Home » Nature Study » Nature Study: Ponderosa Pines

Nature Study: Ponderosa Pines

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When we first looked at this house, my husband and I fell in love with the trees. Most of the living areas are on the 2nd floor so when you look out the windows it looks like you are sitting in a tree house. We have mostly Ponderosa pines (Pinus Ponderosa) around our house.

Why I {Heart} Ponderosas

1. Ponderosas can live to be hundreds of years old

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“Century-old stumps of trees that were 400 to 500 years old when cut remain like ghosts amid stands of trees that have established during the last 100 years…  Trees between 300 and 500 years old are frequent, and trees more than 200 years old are common throughout the Front Range above about 6500 ft (2000 m) elevation.”

– Field Guide to Old Ponderosa Pines in the Colorado Front Range, by L. Huckaby, M. Kaufmann, P. Fornwalt, J. Stoker, C. Dennis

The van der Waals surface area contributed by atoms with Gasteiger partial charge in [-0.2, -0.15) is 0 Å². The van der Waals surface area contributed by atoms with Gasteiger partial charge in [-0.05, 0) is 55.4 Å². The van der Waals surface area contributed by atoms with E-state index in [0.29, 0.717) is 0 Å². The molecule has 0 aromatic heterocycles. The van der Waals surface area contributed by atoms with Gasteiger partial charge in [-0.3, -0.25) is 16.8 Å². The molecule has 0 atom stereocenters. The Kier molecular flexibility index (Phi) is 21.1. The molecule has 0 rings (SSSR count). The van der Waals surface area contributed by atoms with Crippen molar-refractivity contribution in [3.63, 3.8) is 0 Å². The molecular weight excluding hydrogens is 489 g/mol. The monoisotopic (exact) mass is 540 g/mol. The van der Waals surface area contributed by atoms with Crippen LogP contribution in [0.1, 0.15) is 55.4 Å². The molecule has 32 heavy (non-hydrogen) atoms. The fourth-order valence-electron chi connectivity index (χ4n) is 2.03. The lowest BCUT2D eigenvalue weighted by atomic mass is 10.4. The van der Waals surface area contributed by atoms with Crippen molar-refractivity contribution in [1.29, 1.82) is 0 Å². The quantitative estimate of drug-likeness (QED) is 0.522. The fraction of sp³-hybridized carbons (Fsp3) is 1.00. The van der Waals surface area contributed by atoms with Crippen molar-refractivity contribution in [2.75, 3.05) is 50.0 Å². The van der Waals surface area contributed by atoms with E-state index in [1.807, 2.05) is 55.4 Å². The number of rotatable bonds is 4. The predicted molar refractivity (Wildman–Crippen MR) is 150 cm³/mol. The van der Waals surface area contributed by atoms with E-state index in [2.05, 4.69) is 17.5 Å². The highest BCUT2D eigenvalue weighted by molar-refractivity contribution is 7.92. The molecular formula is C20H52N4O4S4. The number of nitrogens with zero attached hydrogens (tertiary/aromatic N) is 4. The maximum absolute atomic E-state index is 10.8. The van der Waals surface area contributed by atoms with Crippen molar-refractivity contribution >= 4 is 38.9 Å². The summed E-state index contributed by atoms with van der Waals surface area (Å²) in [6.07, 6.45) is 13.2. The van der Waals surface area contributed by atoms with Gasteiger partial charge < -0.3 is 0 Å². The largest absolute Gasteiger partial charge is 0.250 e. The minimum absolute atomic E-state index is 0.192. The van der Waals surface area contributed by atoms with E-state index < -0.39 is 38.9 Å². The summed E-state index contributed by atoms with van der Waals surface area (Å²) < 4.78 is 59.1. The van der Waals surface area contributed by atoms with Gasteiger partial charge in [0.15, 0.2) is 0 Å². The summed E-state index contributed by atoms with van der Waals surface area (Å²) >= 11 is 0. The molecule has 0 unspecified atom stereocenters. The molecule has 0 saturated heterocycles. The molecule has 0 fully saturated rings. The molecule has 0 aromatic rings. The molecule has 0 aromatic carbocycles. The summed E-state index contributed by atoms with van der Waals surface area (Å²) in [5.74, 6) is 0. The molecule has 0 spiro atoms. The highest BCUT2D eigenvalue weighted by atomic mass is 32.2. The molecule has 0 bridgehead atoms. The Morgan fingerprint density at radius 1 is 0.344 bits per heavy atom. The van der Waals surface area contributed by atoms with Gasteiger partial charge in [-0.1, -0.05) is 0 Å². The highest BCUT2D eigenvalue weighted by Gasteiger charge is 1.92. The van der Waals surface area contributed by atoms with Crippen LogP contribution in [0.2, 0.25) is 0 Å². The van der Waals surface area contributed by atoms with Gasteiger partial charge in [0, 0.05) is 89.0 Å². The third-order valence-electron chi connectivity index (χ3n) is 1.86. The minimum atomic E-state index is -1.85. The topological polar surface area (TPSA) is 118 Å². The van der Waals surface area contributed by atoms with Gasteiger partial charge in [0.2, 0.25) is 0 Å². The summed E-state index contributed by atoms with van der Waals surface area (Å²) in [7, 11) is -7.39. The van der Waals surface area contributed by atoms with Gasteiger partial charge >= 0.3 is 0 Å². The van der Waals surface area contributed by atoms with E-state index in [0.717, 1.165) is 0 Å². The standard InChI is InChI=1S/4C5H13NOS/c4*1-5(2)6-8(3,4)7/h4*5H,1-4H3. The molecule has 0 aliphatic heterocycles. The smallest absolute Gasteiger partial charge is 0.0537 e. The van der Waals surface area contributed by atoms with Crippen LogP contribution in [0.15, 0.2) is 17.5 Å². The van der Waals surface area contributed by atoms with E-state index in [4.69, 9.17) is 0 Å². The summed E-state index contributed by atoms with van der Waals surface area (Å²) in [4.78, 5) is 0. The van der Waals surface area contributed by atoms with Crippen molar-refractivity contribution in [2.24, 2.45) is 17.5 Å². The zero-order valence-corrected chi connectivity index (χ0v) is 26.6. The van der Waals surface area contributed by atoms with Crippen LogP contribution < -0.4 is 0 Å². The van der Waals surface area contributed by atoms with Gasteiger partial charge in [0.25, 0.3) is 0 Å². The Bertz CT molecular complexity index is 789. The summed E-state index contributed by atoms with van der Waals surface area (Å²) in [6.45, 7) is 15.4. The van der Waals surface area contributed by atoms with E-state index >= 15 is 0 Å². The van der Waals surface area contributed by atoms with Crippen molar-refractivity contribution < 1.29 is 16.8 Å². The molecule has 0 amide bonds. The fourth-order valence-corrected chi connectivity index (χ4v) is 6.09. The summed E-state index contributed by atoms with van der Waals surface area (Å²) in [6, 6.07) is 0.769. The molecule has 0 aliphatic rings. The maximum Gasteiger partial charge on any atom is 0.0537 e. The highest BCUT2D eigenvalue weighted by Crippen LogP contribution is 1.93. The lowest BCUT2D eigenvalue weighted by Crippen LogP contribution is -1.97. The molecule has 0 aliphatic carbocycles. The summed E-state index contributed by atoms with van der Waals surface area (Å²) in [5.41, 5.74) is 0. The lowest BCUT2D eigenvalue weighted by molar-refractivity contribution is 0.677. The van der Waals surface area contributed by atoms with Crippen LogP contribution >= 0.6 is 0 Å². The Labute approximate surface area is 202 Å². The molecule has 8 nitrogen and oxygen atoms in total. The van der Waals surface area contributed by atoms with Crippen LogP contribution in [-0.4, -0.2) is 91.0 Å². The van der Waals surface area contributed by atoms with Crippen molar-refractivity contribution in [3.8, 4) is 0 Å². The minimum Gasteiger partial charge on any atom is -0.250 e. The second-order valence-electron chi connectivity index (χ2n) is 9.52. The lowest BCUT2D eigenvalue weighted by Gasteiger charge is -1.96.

2. They are determined to survive. Centuries old trees have smooth, orange bark and many show fire and lightning scars. They are also drought-resistant which is great in our dry climate.

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3. You can make a puzzle out of the bark. The 3-5 inch pieces of bark pieces make a brown puzzle that circles the entire length of the tree.

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4. They attract really cute squirrels. The wonderful Abert’s squirrel feeds exclusively on pine nuts from the Ponderosa. They have cute bunny ears and black fur. We call them Ninja squirrels because they are very fast and their dark color makes them quite stealthy. This one was very shy and I had to run all over the yard to snap a shot.

Time to Trim

The foothills of the Rockies can be dangerous in late summer as wildfires spread quickly though the area. It is important where we live to create a defensible space around your home so firefighters can protect it if needed. Today, my handsome mountain man got outside to trim the dead lower limbs on our trees. Hopefully the trees will recover quickly from their surgery today.

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2 thoughts on “Nature Study: Ponderosa Pines

  1. Pingback: Wildlife All Around | Bright Hope for Tomorrow

  2. Pingback: Nature Study: Pine Cones | Bright Hope for Tomorrow

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